I will focus only on SMEs and aspects of institutional reforms in this column.
SMEs are likely to play a big role in promoting exports and creating jobs. But Indian SMEs suffer from not having a level playing field in the business environment.
India’s dismal rankings in the World Bank’s Ease of Doing Business index affect SMEs more than the large enterprises.
For SMEs we need to move away from giving incentives to creating an enabling business environment. SMEs create jobs -- 43 per cent of jobs created in emerging economies are from SMEs.
These are at the heart of linking to global value chains (GVCs), as they have been for Southeast Asian countries and China.
SMEs could attract all efficiency-seeking foreign direct investment (FDI) from multi-national corporations (MNCs), making India a hub for GVCs.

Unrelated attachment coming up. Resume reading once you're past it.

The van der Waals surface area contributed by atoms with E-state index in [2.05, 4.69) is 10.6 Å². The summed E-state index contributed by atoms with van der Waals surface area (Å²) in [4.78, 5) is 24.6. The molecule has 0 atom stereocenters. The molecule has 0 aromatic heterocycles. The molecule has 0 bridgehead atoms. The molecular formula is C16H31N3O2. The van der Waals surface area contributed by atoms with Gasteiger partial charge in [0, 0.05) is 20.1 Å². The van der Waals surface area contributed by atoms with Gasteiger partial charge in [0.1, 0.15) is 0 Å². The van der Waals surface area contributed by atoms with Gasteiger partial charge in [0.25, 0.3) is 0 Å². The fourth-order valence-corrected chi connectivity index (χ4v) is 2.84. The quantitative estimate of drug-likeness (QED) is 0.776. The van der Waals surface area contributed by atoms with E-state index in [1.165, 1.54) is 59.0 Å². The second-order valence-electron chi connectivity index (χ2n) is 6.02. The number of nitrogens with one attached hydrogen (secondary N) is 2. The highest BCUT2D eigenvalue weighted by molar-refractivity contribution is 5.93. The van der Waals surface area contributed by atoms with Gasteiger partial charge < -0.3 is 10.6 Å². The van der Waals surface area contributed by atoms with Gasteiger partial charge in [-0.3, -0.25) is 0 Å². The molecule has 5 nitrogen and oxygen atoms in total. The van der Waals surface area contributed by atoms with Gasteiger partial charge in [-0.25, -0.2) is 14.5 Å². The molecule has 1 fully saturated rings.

But Indian SMEs lack the capacity as well as support services to adjust strategically to changing global landscape.
From limited access to information and technology, to an enlarged current skills mismatch, Indian SMEs lag behind their worldwide compadres.
Workforce of Indian SMEs lacks the necessary skills to operate in a high-tech GVC environment.
Additionally, they have difficulty in penetrating global markets or be part of the GVC due to their inability to meet international product quality standards, demanded by an increasingly sophisticated international buyer.
Enterprises need to periodically train their workers in new design and packaging that satisfy fast-changing consumer trends.